T. Preston Gillespie, Jr.: As we think about 2015, it’s important to recognize that the utility industry is in a stage of transformation driven by historically low natural gas prices, rising environmental compliance costs, anemic load growth, and technology innovations. By 2015, Duke will have retired nearly 6,800 MW of older coal and large oil-fired capacity replaced primarily with low-cost, and lower-emitting natural gas. We have also invested more than $2.5 billion in commercial wind and solar since 2007 and more than $7.5 billion in environmental controls.

Technology continues to evolve, and we anticipate a continuing trend regarding the impacts associated with net metering and the introduction of improved batteries and other energy storage devices.

How much is renewable generation at the building and community level affecting your company’s demand trends?

Green: We continue to work with the community and stakeholders to further develop opportunities for increased renewable generation in our service area. We see a strong interest by our customers to participate in these programs. We are working to achieve a robust renewable portfolio as part of our plan to offset the need for new generation. This is a strong component of our New Energy Economy. To date, CPS Energy has been able to utilize the existing renewable resources in our service area to the benefit of our customers. We also have developed a robust demand response program that is called upon to offset summer peaks.

Livingston: This trend is significant. Distributed generation (DG) is becoming a significant trend both in overall load forecasting, and also in our planning for the grid of the future. Two-way power flows on our distribution circuits, smart inverters, network upgrades, and smart grid implementation all have important implications from distributed generation. Electrical storage, customer demand response, and electric vehicle charging are important options to consider in either shifting demand to the periods of high solar generation or shifting generation to the peak periods.

Pfeuffer: We haven’t seen a significant impact on our demand trends. On the policy side of this discussion, we fully support customers’ right to own and operate renewable distributed generation to serve their energy needs, but not cross-subsidies in our rates that allow DG-owning customers to avoid paying their fair share of fixed costs. We believe there are several modifications to net metering policies that could help correct the inherent unfairness and ensure that net metered DG customers pay fairly for utility services and energy and are compensated accurately for the value of the generation they produce.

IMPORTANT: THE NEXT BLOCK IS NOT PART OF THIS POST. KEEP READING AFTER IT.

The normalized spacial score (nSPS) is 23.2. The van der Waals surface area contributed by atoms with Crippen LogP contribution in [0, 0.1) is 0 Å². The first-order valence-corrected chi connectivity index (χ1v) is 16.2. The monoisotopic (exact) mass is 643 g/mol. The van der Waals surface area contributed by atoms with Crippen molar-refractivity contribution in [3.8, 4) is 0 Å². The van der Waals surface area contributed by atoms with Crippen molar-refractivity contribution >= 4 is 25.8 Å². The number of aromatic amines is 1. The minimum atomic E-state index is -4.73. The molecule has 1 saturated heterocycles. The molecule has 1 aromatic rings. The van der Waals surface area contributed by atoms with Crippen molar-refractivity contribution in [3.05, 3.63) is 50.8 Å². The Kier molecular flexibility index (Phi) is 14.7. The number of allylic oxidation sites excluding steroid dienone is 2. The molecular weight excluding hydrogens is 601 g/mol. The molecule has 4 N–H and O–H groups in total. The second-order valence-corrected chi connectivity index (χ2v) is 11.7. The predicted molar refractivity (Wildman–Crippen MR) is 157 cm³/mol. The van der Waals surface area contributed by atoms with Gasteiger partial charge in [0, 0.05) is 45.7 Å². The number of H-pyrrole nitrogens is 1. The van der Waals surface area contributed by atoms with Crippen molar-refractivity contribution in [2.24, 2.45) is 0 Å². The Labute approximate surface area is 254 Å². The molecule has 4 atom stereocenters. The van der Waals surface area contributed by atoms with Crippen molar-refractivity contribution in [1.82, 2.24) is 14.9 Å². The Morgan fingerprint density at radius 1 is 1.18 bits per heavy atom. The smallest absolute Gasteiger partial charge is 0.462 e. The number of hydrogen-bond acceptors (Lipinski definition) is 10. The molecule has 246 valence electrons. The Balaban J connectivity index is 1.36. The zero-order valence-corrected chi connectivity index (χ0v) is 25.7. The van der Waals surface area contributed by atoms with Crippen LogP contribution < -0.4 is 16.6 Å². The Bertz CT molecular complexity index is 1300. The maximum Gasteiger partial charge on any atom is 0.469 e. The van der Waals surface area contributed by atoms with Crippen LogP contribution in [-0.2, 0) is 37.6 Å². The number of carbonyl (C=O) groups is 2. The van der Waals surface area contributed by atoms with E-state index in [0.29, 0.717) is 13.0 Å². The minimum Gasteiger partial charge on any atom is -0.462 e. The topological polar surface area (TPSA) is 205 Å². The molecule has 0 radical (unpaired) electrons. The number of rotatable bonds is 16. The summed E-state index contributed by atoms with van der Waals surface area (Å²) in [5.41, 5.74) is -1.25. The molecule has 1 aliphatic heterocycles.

Gillespie: Renewable generation at the residential and commercial level is still small for Duke Energy. It’s only 4% of our total solar portfolio. We are finding greater success with large-scale solar and feel it’s the most cost-effective way to integrate renewable energy onto the grid. We will soon begin construction of three of the largest solar facilities on the East Coast. However, one of the issues we are starting to address is how much we pay for excess distributed generation like rooftop solar coming into our grid. Paying full retail price does not account for the costs associated with transmitting and distributing the power and having backup generation available. We are working with our regulators to reach a stable and equitable approach.

Your companies all own at least some nuclear capacity. Recently, five U.S. units have been slated for retirement or shut down, mostly for unexpected reasons. How important will nuclear be to your company’s portfolio in the next 5, 10, 20 years?

Green: We anticipate that nuclear will continue to be an important part of our fuel diversification strategy. Nuclear has been, and is expected to remain, a low-cost, zero-carbon baseload option.

Livingston: Our nuclear facility has been an important part of our customers’ energy supply for decades, and runs superbly. We expect it to be an important part of our supply in the foreseeable future. That said, we continue to evaluate all of our assets to ensure they best meet our customers’ needs.

Pfeuffer: We own a single nuclear unit. Fermi is very important to our future capacity and generation. With all of the environmental regulation impacting coal, and the unpredictable nature of renewables, we are investing in that site to ensure its continued reliability as a key part of our generating fleet.